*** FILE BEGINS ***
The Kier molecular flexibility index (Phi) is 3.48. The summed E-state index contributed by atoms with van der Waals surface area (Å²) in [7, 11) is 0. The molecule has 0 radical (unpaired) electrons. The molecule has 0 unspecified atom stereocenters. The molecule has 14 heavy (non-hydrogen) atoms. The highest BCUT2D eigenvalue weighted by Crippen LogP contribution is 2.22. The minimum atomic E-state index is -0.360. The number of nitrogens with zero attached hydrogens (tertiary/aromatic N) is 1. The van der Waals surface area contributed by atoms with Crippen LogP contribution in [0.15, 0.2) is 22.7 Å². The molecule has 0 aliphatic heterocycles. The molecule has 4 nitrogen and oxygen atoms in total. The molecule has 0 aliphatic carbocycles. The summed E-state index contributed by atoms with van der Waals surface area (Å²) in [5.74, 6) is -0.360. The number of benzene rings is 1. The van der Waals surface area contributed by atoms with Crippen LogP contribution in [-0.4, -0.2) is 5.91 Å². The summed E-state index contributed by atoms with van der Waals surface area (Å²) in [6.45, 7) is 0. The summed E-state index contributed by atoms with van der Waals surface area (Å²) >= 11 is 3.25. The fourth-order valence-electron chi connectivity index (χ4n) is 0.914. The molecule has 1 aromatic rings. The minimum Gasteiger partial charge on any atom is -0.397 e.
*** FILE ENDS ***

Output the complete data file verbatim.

The Kier molecular flexibility index (Phi) is 3.48. The summed E-state index contributed by atoms with van der Waals surface area (Å²) in [7, 11) is 0. The molecule has 0 radical (unpaired) electrons. The molecule has 0 unspecified atom stereocenters. The molecule has 14 heavy (non-hydrogen) atoms. The highest BCUT2D eigenvalue weighted by Crippen LogP contribution is 2.22. The minimum atomic E-state index is -0.360. The number of nitrogens with zero attached hydrogens (tertiary/aromatic N) is 1. The van der Waals surface area contributed by atoms with Crippen LogP contribution in [0.15, 0.2) is 22.7 Å². The molecule has 0 aliphatic heterocycles. The molecule has 4 nitrogen and oxygen atoms in total. The molecule has 0 aliphatic carbocycles. The summed E-state index contributed by atoms with van der Waals surface area (Å²) in [5.74, 6) is -0.360. The number of benzene rings is 1. The van der Waals surface area contributed by atoms with Crippen LogP contribution in [-0.4, -0.2) is 5.91 Å². The summed E-state index contributed by atoms with van der Waals surface area (Å²) in [6.45, 7) is 0. The summed E-state index contributed by atoms with van der Waals surface area (Å²) >= 11 is 3.25. The fourth-order valence-electron chi connectivity index (χ4n) is 0.914. The molecule has 1 aromatic rings. The minimum Gasteiger partial charge on any atom is -0.397 e.